Potency and act are trans-categorial modes of being that are studied by metaphysics. As to the problem of movement, a being that moves is in potency, with the movement being an imperfect act while it hasn’t yet come to its end. Speaking of composition, a human soul as an act is distinct from movement, as it is not imperfect and has life in potency. Elaborating on Aristotle’s ideas, Mitchell concludes that “The matter and form of a substance are the substance itself considered respectively in potency and in act” (403). It is the moving cause that makes the substance pass from potency to act. The notions of potency and act, thus, can be used to explain the relationships between essence and existence, substance and accidents, and matter and form as concerning the metaphysical structure of reality. The distinction between act and potency can be best explained by analogy, for example, act is to potency just as somebody who is awake is to someone who is asleep, or as somebody who is running is to someone possessing the ability to run. Therefore, it is potency that limits act. The act’s priority over potency can be logical, ontological and causal as well. According to Aristotle, potency is “a fundamental meaning of being, present in all the categories” (Mitchell 403).

Matter and Form

Further on the subject of matter and form, substantial individuals are seen as compounds of the former and the latter. Matter and form, and the compounds thereof may be considered subjects. As to the question of substance, it cannot be said that the substance of a thing is the matter of which the thing is composed, being devoid of any form. A notion of prime matter is then rejected, substance must be separate and able to exist independently. Thus, the matter could exist independently of it, such as, for example, wood existing both before and after it is made to serve as furniture. However, it wouldn’t be a definite, determinate individual, but a certain quality, an aforementioned accident.

Aristotle on Essence

As to the notion of essence as a characteristic of being, Aristotle links it to the notions of definition and predication. But, as one defines things, not words, the definition of a tree, for example, would inform us of the essence of it, meaning, that it is to be a tree, not what the word “tree” means. One could see certain inconsistencies with the theory, as, if substance is form, not matter, and form is universal, but it is presumed that no universal is substance. Viewing each substance as one and the same with its essence, it is possible to infer the existence of a universal, substantial form that is that essence itself. Aristotle views substance as a principle and cause of being, distinguishing four different causes: material, formal, efficient and final.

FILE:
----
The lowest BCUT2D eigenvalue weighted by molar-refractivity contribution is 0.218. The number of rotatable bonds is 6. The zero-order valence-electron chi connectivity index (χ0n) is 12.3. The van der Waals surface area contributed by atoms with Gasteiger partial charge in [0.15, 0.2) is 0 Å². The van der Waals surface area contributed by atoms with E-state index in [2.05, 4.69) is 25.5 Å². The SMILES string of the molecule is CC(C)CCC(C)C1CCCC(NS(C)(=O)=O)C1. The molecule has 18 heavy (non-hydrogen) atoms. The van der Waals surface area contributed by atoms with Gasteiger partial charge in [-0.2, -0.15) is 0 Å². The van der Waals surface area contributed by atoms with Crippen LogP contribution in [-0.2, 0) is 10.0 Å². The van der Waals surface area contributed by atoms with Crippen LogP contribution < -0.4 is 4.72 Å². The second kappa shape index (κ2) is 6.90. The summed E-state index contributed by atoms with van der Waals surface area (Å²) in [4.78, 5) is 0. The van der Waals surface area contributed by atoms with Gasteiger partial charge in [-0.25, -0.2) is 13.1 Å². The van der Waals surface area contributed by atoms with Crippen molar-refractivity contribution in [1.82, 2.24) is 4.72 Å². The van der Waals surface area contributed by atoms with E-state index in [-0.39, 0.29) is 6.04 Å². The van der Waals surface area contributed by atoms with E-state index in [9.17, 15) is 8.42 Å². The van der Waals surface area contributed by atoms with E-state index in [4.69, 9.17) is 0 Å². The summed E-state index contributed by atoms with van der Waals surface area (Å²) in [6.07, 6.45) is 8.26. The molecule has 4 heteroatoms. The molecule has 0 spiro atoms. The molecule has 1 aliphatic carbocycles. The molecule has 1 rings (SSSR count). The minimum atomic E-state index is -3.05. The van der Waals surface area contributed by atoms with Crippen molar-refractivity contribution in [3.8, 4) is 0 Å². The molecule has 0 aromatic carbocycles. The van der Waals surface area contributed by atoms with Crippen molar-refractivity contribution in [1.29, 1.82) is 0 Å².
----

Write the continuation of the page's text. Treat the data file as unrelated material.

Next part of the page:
Metaphysics as a science is directly concerned with the notion of being as being, the thing in itself and the nature of its existence. The philosophy of Aquinas elaborates on the notions of essence and existence as the two fundamental principles used to explain being. Existence actualizes the potency of the essence. Aristotle, on the other hand, views substance as one and the same with essence, and potency is a fundamental meaning of being. Substance and accidents, as other principles of being, denote what the thing is, and certain qualities it is said to have, respectively. Humanity is the essence of a person as a being in itself. Aquinas proves the existence of God as a supreme being and states that humans are created in its image, a theosophical point of view. Aristotle is concerned with the universal moving force; his notions are not based on faith, but on further developing the philosophy of Plato. He applies the laws of physics to the matter, however, finding that certain notions, such as the force above and the human intellect cannot be explained using these laws only. However, he rejects the notion of prime matter, as matter cannot constitute the substance of being.

Works Cited

Stanford Encyclopedia of Philosophy. 2015, Web.

Cohen, Marc S. “Accidental Beings in Aristotle’s Ontology.” Reason and Analysis in Ancient Greek Philosophy: Essays in Honor of David Keyt, edited by Georgios Anagnostopoulos & Fred Miller Jr, Springer Netherlands, 2013, 231-242.

Kenny, Anthony. Aquinas on Being. Clarendon Press, 2002.

Magee, Joseph M. “On Being and Essence, Ch. 4 (excerpt)”.Thomistic Philosophy Page. 2013, Web.

Magee, Joseph M. “Aquinas on God’s Existence.” Thomistic Philosophy Page. 2015, Web.

Mitchell, Jason A. “From Aristotle’s Four Causes to Aquinas’ Ultimate Causes of Being: Modern Interpretations.” Alpha Omega, vol. 16, no.3, 2014, pp. 399-414, Web.